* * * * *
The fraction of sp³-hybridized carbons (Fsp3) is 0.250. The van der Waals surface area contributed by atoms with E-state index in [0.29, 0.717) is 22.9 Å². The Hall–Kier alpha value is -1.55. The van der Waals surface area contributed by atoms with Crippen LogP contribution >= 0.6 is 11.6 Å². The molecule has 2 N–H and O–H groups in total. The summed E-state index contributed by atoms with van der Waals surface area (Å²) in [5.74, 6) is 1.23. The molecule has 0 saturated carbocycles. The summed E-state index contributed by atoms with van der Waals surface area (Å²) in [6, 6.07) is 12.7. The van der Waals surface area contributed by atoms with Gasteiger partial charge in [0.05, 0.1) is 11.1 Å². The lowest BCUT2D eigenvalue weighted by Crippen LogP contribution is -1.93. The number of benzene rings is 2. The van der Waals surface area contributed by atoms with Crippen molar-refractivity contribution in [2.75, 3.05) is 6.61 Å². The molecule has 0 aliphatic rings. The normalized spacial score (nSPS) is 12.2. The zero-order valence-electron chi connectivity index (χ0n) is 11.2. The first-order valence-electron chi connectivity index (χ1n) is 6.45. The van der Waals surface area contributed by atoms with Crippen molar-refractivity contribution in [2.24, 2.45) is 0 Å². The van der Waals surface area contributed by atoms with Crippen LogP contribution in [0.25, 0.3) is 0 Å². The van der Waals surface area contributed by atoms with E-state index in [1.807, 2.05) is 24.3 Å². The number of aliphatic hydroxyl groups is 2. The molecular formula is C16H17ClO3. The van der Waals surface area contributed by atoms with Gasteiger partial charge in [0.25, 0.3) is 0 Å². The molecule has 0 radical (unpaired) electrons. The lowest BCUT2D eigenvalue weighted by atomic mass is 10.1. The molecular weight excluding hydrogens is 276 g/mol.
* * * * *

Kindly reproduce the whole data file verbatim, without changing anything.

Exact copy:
The fraction of sp³-hybridized carbons (Fsp3) is 0.250. The van der Waals surface area contributed by atoms with E-state index in [0.29, 0.717) is 22.9 Å². The Hall–Kier alpha value is -1.55. The van der Waals surface area contributed by atoms with Crippen LogP contribution >= 0.6 is 11.6 Å². The molecule has 2 N–H and O–H groups in total. The summed E-state index contributed by atoms with van der Waals surface area (Å²) in [5.74, 6) is 1.23. The molecule has 0 saturated carbocycles. The summed E-state index contributed by atoms with van der Waals surface area (Å²) in [6, 6.07) is 12.7. The van der Waals surface area contributed by atoms with Gasteiger partial charge in [0.05, 0.1) is 11.1 Å². The lowest BCUT2D eigenvalue weighted by Crippen LogP contribution is -1.93. The number of benzene rings is 2. The van der Waals surface area contributed by atoms with Crippen molar-refractivity contribution in [2.75, 3.05) is 6.61 Å². The molecule has 0 aliphatic rings. The normalized spacial score (nSPS) is 12.2. The zero-order valence-electron chi connectivity index (χ0n) is 11.2. The first-order valence-electron chi connectivity index (χ1n) is 6.45. The van der Waals surface area contributed by atoms with Crippen molar-refractivity contribution in [2.24, 2.45) is 0 Å². The van der Waals surface area contributed by atoms with Crippen LogP contribution in [0.25, 0.3) is 0 Å². The van der Waals surface area contributed by atoms with E-state index in [1.807, 2.05) is 24.3 Å². The number of aliphatic hydroxyl groups is 2. The molecular formula is C16H17ClO3. The van der Waals surface area contributed by atoms with Gasteiger partial charge in [0.25, 0.3) is 0 Å². The molecule has 0 radical (unpaired) electrons. The lowest BCUT2D eigenvalue weighted by atomic mass is 10.1. The molecular weight excluding hydrogens is 276 g/mol.